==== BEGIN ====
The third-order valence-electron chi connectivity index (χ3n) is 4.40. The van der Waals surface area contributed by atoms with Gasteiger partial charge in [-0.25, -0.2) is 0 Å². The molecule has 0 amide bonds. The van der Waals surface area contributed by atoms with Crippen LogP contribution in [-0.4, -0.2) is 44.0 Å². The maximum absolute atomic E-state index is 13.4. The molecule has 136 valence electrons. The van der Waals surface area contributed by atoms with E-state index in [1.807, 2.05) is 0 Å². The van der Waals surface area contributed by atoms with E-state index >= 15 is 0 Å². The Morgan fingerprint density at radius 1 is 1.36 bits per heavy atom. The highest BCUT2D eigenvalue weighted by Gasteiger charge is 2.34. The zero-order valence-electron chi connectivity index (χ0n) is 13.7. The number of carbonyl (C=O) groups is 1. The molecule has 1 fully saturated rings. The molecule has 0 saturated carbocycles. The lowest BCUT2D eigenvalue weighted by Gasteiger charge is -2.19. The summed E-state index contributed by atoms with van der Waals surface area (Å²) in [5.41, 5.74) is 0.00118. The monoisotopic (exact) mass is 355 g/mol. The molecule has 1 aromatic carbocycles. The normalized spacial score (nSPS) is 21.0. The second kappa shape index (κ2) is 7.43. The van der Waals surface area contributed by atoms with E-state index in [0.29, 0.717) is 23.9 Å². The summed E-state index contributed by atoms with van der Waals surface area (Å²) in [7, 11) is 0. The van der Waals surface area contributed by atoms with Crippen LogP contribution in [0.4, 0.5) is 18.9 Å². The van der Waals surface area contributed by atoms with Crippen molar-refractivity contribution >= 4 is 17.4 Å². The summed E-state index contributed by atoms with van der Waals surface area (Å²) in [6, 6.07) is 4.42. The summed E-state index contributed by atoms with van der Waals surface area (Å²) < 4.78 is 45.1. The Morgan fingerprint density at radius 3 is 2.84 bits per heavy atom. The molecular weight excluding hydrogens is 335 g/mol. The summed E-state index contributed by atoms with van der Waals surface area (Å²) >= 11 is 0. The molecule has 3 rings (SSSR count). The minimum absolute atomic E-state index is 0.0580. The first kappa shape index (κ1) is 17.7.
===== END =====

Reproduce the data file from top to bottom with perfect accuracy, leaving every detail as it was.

The third-order valence-electron chi connectivity index (χ3n) is 4.40. The van der Waals surface area contributed by atoms with Gasteiger partial charge in [-0.25, -0.2) is 0 Å². The molecule has 0 amide bonds. The van der Waals surface area contributed by atoms with Crippen LogP contribution in [-0.4, -0.2) is 44.0 Å². The maximum absolute atomic E-state index is 13.4. The molecule has 136 valence electrons. The van der Waals surface area contributed by atoms with E-state index in [1.807, 2.05) is 0 Å². The van der Waals surface area contributed by atoms with E-state index >= 15 is 0 Å². The Morgan fingerprint density at radius 1 is 1.36 bits per heavy atom. The highest BCUT2D eigenvalue weighted by Gasteiger charge is 2.34. The zero-order valence-electron chi connectivity index (χ0n) is 13.7. The number of carbonyl (C=O) groups is 1. The molecule has 1 fully saturated rings. The molecule has 0 saturated carbocycles. The lowest BCUT2D eigenvalue weighted by Gasteiger charge is -2.19. The summed E-state index contributed by atoms with van der Waals surface area (Å²) in [5.41, 5.74) is 0.00118. The monoisotopic (exact) mass is 355 g/mol. The molecule has 1 aromatic carbocycles. The normalized spacial score (nSPS) is 21.0. The second kappa shape index (κ2) is 7.43. The van der Waals surface area contributed by atoms with E-state index in [0.29, 0.717) is 23.9 Å². The summed E-state index contributed by atoms with van der Waals surface area (Å²) in [7, 11) is 0. The van der Waals surface area contributed by atoms with Crippen LogP contribution in [0.4, 0.5) is 18.9 Å². The van der Waals surface area contributed by atoms with Crippen molar-refractivity contribution >= 4 is 17.4 Å². The summed E-state index contributed by atoms with van der Waals surface area (Å²) in [6, 6.07) is 4.42. The summed E-state index contributed by atoms with van der Waals surface area (Å²) < 4.78 is 45.1. The Morgan fingerprint density at radius 3 is 2.84 bits per heavy atom. The molecular weight excluding hydrogens is 335 g/mol. The summed E-state index contributed by atoms with van der Waals surface area (Å²) >= 11 is 0. The molecule has 3 rings (SSSR count). The minimum absolute atomic E-state index is 0.0580. The first kappa shape index (κ1) is 17.7.